A Blog for Today’s Top Financial Advisors

The 5 Must-Have Wealth Management Meetings with Every Client – Episode 4

Key Takeaways:

  • You need a systematic process for delivering value to affluent clients.
  • The foundation of true wealth management is discovering clients’ key financial needs to address their five big concerns.
  • Start asking for referrals and additional assets early in your relationship with a new client.

Top financial advisors generate huge success when they do one thing above all else: act as consultants to their clients and work in real partnership with them over time.

That consultative, partnership-based approach is driven by a systematic process to deliver comprehensive wealth management solutions to your clients—solutions that go beyond investments to also address the affluent’s five biggest concerns:

  1. Making smart decisions about their money
  2. Mitigating taxes
  3. Taking care of heirs
  4. Protecting assets from being unjustly taken
  5. Magnifying the power of charitable gifts (to the extent they are charitable)

To ensure that you are giving clients this consultative wealth management experience consistently, take each one through a series of five scheduled meetings. Each of these five meetings is designed to win, serve and retain clients while fostering trust, growing the relationship and delighting the clients—not to mention providing you with numerous opportunities to get referrals.

The five-meeting process

Let’s take a closer look at each of these crucial relationship-building (and asset-building) meetings:

1. The Discovery Meeting. The foundation of true wealth management is the ability to accurately uncover prospective clients’ key financial needs. Without this skill, all the specialized financial expertise in the world doesn’t matter. To comprehend prospective clients’ entire financial picture and most important values, relationships, and lifelong dreams, your first meeting should focus on a Total Client Profile interview—asking questions that help them identify their values, goals, key relationships and interests, as well as their assets and the other advisors they work with.

2. The Investment Plan Meeting. In this meeting, you present the client or prospective client with a detailed investment plan based on what you uncovered in the Discovery Meeting. This investment plan will fully establish you as a knowledgeable and thorough professional in the eyes of the prospective client and serve as the road map that can help the client achieve his or her goals.

Ask prospective clients to take the plan home and review it carefully so they can be sure they want to proceed. This goes against the conventional advisor wisdom of “always be closing,” of course. But it tells the person in front of you that you are not a salesman—and sets even more groundwork for a trusted, long-term relationship.

3. The Mutual Commitment Meeting. As the name suggests, the goals of this meeting are to make the mutual commitment to work together and to execute all the agreements needed to do so, and then to obtain introductions to qualified prospective clients. Therefore, you’ll want to first collect and address all questions. Ask the prospective client whether he or she has any questions about the investment plan. As you respond to questions, be ready to offer “proof statements,” such as articles and books that are aligned with your philosophy and that address issues that the prospective client might raise. Then execute the documents.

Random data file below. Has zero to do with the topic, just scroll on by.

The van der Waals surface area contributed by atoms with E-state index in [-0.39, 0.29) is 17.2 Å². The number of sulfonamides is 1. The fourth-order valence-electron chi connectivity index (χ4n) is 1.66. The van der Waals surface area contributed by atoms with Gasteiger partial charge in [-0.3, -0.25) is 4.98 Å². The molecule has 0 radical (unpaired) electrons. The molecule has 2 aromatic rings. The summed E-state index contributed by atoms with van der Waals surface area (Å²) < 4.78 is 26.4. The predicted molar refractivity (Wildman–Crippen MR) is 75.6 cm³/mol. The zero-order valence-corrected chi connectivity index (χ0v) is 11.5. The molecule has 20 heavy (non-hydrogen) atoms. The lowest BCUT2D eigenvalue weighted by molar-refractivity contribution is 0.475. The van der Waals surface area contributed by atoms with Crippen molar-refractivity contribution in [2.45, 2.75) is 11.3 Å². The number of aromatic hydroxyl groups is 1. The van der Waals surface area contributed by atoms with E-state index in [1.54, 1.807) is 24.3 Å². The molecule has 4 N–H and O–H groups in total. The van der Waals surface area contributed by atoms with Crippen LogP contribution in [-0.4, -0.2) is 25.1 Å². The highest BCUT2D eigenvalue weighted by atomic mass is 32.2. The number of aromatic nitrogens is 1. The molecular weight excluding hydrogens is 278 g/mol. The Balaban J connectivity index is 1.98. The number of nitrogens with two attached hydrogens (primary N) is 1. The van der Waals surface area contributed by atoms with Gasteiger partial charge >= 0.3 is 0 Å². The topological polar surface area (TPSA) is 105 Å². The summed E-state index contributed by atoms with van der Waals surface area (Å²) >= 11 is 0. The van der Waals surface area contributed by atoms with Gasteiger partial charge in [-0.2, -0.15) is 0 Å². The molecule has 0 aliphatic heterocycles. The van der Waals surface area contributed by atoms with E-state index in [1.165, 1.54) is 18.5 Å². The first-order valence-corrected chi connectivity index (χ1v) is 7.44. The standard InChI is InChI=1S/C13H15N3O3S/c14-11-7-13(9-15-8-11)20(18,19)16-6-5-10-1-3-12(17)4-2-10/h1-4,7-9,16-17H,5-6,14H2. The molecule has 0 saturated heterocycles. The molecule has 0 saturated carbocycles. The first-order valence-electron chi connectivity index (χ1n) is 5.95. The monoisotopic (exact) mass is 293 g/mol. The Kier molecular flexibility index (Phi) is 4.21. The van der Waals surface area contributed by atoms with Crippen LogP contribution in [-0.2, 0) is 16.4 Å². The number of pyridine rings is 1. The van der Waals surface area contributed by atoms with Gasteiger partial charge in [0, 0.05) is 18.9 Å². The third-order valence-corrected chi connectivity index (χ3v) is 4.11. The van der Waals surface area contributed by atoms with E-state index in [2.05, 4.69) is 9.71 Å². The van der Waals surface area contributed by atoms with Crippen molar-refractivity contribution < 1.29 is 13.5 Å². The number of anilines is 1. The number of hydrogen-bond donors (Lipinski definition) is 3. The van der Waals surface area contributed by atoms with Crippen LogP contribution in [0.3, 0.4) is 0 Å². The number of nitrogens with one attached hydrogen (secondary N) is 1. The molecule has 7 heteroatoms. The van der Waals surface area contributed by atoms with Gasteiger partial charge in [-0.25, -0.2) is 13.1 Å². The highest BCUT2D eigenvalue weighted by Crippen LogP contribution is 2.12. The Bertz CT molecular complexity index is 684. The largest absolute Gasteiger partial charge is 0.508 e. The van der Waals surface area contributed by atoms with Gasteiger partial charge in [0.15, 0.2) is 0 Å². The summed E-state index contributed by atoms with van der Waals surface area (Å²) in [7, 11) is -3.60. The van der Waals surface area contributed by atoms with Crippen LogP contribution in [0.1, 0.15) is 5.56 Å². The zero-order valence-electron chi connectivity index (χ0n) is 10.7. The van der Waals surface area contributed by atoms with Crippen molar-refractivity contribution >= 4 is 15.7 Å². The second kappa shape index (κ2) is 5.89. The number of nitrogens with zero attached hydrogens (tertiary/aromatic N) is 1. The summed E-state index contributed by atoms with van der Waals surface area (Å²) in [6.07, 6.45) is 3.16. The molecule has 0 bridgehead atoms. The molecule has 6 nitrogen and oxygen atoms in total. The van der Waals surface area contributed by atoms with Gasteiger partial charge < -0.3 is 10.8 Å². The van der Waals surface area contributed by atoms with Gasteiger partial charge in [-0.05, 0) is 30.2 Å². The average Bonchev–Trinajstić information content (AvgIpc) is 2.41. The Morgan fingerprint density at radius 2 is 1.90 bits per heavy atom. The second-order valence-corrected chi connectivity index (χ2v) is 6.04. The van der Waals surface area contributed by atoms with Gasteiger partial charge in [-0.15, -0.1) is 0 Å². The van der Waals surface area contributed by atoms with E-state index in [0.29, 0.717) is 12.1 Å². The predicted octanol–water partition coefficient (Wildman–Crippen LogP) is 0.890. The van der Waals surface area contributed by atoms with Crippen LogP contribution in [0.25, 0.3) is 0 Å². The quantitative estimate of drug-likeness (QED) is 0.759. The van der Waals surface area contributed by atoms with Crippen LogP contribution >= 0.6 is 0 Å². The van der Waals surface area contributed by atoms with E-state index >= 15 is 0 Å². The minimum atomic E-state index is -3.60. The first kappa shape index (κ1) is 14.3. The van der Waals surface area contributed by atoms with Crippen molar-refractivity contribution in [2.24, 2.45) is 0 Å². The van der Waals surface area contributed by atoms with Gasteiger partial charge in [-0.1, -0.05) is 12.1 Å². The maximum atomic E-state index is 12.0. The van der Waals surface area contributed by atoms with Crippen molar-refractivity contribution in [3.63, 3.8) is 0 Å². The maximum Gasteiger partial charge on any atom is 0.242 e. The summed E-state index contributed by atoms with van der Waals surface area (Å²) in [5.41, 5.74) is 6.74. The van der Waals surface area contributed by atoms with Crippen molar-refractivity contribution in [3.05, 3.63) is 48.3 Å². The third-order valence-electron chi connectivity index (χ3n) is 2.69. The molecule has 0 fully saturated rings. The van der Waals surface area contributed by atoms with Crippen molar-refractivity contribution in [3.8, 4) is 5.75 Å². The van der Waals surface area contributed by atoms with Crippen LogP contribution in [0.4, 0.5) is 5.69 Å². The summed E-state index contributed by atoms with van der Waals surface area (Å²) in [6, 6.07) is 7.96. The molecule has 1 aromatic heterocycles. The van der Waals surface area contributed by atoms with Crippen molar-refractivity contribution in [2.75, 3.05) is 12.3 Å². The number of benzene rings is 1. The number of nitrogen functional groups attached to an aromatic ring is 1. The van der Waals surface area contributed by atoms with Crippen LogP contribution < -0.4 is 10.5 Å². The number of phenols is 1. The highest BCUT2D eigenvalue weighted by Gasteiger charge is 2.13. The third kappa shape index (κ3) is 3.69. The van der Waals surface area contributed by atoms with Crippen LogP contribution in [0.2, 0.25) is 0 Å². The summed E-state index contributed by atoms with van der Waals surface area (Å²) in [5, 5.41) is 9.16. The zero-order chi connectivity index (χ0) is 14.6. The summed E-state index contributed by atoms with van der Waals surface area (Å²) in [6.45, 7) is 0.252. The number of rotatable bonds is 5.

Also, this is the perfect time to start your introductions process. Once your prospective client is a client, you should immediately begin to leverage the relationship by asking for introductions to qualified prospective clients in your target market—you simply have to ask.

4. The 45-Day Follow-up Meeting. It’s easy for a new client to become overwhelmed by the documents in the weeks following the implementation of the investment plan. This fourth meeting allows you to help the client understand and organize the financial paperwork so he or she can move forward with clarity.

Finally, set up the next meeting, explaining that it will be your first regular progress meeting to review the client’s progress toward meeting his or her goals. Let the client choose the time interval for these regular progress meetings. If the client is unsure, recommend that you meet quarterly.

5. Regular Progress Meetings. At these meetings, you’ll assess the client’s progress toward meeting his or her goals by taking these steps:

  1. Ask about major changes in the client’s personal or financial life.
  2. Review the client’s investment position and progress relative to the investment plan.
  3. Review advanced planning needs such as estate planning or charitable gifting.
  4. Ask for introductions and additional assets to manage.

Clearly, this wealth management process requires more time than other methods. It requires you to uncover each prospective client’s most important goals and challenges and then convert the prospective client into a client in steps or stages.

The good news: That time yields substantial dividends. Financial advisors who use this wealth management process are perfectly positioned to leverage their core competency of client relationship management. They also systematically build high-quality relationships with which clients are very satisfied.

Ultimately, delivering true wealth management means that you will delight your clients, who will be more likely to provide you with both additional assets to manage and qualified introductions.

We all know how that story ends, right? More assets under management, a higher income and a business that supports a life of real significance.

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Where you go—and how fast you get there—is up to you.

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